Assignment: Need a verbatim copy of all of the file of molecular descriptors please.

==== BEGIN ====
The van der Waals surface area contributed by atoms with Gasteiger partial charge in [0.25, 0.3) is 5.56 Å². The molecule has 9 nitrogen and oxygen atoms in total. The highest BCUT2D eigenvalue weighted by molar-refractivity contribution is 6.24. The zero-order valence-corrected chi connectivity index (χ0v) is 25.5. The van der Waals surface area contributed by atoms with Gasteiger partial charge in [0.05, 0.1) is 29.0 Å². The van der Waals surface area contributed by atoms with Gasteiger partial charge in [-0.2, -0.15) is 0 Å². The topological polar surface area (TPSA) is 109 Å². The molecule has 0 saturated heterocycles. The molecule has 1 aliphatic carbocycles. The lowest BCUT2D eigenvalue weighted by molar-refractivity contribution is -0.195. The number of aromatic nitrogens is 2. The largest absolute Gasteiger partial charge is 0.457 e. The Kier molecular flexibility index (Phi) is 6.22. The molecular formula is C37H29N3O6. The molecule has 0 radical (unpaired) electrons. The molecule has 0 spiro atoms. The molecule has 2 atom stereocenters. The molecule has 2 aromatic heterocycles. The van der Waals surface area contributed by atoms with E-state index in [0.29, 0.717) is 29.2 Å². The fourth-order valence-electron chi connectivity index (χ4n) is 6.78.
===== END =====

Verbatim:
The van der Waals surface area contributed by atoms with Gasteiger partial charge in [0.25, 0.3) is 5.56 Å². The molecule has 9 nitrogen and oxygen atoms in total. The highest BCUT2D eigenvalue weighted by molar-refractivity contribution is 6.24. The zero-order valence-corrected chi connectivity index (χ0v) is 25.5. The van der Waals surface area contributed by atoms with Gasteiger partial charge in [0.05, 0.1) is 29.0 Å². The van der Waals surface area contributed by atoms with Gasteiger partial charge in [-0.2, -0.15) is 0 Å². The topological polar surface area (TPSA) is 109 Å². The molecule has 0 saturated heterocycles. The molecule has 1 aliphatic carbocycles. The lowest BCUT2D eigenvalue weighted by molar-refractivity contribution is -0.195. The number of aromatic nitrogens is 2. The largest absolute Gasteiger partial charge is 0.457 e. The Kier molecular flexibility index (Phi) is 6.22. The molecular formula is C37H29N3O6. The molecule has 0 radical (unpaired) electrons. The molecule has 0 spiro atoms. The molecule has 2 atom stereocenters. The molecule has 2 aromatic heterocycles. The van der Waals surface area contributed by atoms with E-state index in [0.29, 0.717) is 29.2 Å². The fourth-order valence-electron chi connectivity index (χ4n) is 6.78.